Fact: Nykiel’s use of pejorative terms like gamble, roulette and risk is a deliberate prejudging and puts ICL on record as opposing something before there has even been one hearing.

Fact: From an environmental standpoint moving goods and materials by rail is still far easier on the environment and safer than using trucks.

Fact: Nykiel should admit that he has ICL already on record because of the group’s belief that coal and Canadian oil exacerbate the global warming issue. Thus his answer is to stop trains from carrying coal or oil---a clear interference with interstate commerce. But when you’re a true believer the end justifies the means.

Unfortunately¸Nykiel is prematurely dealing away ICL’s ability to be the constructive player they can be when they want to be.

(Editor’s note: Carlson was the founding partner of the public affairs firm, the Gallatin Group. BNSF was a major client for many years. In addition, the piece is entirely the author’s view.)

Say adios, Raul


Congressman Raul Labrador (R-1st CD-Idaho) ought to drop out of the race for the Republican nomination for Idaho governor. The reasons are multiple, but simple. They boil down to the incontestable fact that he and his administration would not be problem-solvers, they would be problem creators.

We elect governors to solve challenges and problems, to instigate solutions, not to become part of the problem by kicking the can down the road or pointing the finger of blame at someone else. Labrador forgets that when he points a finger at his opponents four fingers are pointing back at him.

Labrador’s 5x5x5 gimmick for further reducing state taxes is phony as a $3 dollar bill. Putting such an unneeded additional drain on the State coffers would eviscerate funding for k-12 education and Idaho’s colleges and universities. It would signal the end of the step increases for newly hired teachers and assure a continuation of the teacher drain out of state.

This past week he joined his congressional colleagues in the so-called Freedom Caucus in endorsing a shut-down of the federal government, once again putting ideology and partisanship ahead of the public interest and the best interests of his constituents. It’s downright disgusting.

He and GOP House and Senate leadership have known since last fall a show down was coming over the immigration issue yet the majority party did not call or hold a single negotiating session. Instead they just kicked the can down the road. The ensuing months saw Congress pass a series of continuing resolutions to keep the government operating while supposedly engaging in negotiations over a solution to the “dreamer” challenge as well as the reauthorization of the Children’s Health Insurance Program (CHIP).

But no, they’d rather play Russian roulette with the lives of at risk children and ignore almost 800,000 people brought here while under five years of age by parents seeking to better themselves. As young adults today many are teachers or serve in the armed forces and they pay their taxes. President Trump considers them to be illegals and would rather send them back to a native land they have virtually no knowledge of.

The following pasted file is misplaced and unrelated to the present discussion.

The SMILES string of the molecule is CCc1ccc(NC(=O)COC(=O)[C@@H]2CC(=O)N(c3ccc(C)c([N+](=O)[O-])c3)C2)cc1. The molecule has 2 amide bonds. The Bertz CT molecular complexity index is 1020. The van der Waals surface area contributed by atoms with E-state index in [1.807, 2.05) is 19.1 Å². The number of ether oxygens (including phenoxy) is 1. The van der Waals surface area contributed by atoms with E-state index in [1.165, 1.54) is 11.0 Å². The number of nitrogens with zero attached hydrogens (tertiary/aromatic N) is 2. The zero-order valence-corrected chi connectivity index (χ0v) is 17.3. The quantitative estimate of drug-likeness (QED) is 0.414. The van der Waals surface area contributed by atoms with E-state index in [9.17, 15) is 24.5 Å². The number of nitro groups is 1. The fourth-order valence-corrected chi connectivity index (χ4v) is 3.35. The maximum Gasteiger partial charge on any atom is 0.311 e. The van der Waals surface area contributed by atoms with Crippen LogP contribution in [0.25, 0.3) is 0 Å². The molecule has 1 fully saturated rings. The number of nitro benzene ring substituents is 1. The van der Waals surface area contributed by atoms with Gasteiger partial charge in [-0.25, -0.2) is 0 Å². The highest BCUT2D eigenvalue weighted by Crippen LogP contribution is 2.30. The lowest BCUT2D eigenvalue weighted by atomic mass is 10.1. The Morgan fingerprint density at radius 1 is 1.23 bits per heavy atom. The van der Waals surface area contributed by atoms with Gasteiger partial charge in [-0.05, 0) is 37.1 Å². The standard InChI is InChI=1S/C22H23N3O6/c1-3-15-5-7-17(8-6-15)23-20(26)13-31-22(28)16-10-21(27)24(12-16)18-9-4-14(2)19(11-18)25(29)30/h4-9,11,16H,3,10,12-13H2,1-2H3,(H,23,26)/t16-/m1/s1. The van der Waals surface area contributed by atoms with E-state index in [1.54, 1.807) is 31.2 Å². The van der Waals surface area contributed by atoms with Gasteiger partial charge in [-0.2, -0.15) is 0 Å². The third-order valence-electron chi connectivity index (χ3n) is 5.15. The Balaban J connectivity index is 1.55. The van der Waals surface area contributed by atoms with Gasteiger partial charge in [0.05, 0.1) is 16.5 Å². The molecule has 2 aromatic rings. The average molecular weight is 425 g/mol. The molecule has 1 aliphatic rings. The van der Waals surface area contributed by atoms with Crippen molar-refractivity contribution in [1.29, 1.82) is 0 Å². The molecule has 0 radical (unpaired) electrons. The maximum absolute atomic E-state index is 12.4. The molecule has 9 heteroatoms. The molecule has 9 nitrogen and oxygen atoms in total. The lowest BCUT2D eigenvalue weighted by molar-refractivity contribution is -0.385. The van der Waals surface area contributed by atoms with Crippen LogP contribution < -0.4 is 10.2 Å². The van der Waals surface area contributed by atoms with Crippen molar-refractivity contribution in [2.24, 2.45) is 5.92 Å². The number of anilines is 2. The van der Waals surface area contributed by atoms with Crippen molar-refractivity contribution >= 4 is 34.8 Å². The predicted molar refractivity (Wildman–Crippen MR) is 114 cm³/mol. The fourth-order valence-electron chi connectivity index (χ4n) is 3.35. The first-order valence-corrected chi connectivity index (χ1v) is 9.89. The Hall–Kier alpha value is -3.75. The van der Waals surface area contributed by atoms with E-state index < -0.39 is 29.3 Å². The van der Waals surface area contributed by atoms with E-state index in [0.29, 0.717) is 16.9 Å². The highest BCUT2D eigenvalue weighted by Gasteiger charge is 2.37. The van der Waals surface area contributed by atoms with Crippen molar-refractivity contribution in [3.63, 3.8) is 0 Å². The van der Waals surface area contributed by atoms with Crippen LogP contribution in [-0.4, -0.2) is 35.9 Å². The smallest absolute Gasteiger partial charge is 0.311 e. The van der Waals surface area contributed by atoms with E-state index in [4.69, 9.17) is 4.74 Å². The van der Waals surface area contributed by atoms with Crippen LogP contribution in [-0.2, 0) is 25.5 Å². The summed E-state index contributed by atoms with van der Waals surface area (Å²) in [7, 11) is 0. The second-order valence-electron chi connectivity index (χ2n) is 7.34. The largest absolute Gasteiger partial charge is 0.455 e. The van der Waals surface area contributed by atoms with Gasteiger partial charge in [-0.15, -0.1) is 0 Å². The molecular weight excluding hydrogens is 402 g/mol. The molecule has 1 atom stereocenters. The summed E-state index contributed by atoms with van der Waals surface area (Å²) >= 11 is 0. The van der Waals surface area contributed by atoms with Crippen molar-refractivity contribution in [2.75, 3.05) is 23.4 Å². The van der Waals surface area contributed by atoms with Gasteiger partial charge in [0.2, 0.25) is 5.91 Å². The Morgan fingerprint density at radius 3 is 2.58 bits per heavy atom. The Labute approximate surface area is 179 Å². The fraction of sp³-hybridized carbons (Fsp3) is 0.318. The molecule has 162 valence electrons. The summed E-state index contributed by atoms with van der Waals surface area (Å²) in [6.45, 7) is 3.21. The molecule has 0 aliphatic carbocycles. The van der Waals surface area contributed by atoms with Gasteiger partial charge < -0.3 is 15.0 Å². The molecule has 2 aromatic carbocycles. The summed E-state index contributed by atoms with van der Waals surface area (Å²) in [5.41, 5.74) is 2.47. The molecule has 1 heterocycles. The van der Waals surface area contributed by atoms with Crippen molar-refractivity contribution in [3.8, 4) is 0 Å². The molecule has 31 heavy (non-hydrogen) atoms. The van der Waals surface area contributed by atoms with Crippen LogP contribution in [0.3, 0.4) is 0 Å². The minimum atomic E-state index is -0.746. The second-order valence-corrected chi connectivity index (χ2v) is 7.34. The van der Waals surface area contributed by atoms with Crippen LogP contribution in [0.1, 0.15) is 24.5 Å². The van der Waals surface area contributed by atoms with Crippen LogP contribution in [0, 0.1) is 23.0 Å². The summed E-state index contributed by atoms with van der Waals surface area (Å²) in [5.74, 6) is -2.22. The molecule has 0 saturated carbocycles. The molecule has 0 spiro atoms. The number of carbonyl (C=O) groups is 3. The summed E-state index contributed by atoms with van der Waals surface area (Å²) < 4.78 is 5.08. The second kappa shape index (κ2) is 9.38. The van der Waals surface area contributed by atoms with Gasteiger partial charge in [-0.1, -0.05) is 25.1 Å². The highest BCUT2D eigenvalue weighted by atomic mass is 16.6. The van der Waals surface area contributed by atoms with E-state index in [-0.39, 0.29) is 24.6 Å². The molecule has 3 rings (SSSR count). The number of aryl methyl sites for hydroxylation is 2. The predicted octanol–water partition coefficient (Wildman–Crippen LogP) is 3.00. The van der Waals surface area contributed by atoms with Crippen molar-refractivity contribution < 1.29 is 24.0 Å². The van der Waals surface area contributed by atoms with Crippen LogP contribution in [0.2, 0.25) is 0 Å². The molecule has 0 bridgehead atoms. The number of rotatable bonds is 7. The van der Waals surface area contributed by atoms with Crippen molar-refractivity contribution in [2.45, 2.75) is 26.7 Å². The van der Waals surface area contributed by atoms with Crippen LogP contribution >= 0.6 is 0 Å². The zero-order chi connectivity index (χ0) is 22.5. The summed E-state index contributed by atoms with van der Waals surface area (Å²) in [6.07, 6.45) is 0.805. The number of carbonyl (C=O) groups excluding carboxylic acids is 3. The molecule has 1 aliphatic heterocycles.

Republicans like Labrador think the Democrats will get blamed. Guess again----their party and the president will be held accountable. Do you think for one minute there is a DACA child or a CHIP mother that does not know who is using their loved one as a pawn?

Do Idahoans really want this style of brinkmanship and ideology sitting in their governors’ chair. Do they really want someone who has no respect for state employees, who boasts he can cut a billion dollars out of the biennial budget?

Do they really want a conservative without a conscience who doesn’t support medicaid expansion and who believes in dismantling much of the local, state and federal framework that has arisen because of the need for services which individuals themselves cannot afford?

Do Idahoans really want as governor a person who like the president he idolizes, is a divider not a unifier? My guess is not. It’s a good guess also that many second district Republicans still remember Labrador supporting a wing-nut challenger to their own beloved congressman, Mike Simpson. Likewise many in eastern Idaho will remember Labrador saying that cuts at INL were to be expected and that people just had to recognize there were no sacred cows and all had to carry a share.

His gubernatorial race strategy of hiding out in D.C. so as to avoid joint appearances with his two main challengers, doctor/developer Tommy Ahlquist and Lt. Governor Brad Little, will not sit well with many voters either. He may have polls showing him leading but some pundits believe by primary day each of the three will have corralled about ¼ th of the expected vote and the remaining ¼ will stay undecided until primary election day.

Overall, conservative Republicans in Idaho may support President Trump until his policies start to bite and his inability to lead becomes even more apparent, but one suspects they’ll not want to see that kind of double-talking leadership sitting in the governor’s office in Boise. It’s one thing to have chaos in the White House, quite another to have it much closer to home. (photo/Gage Skidmore)

Corporate greed and Alaska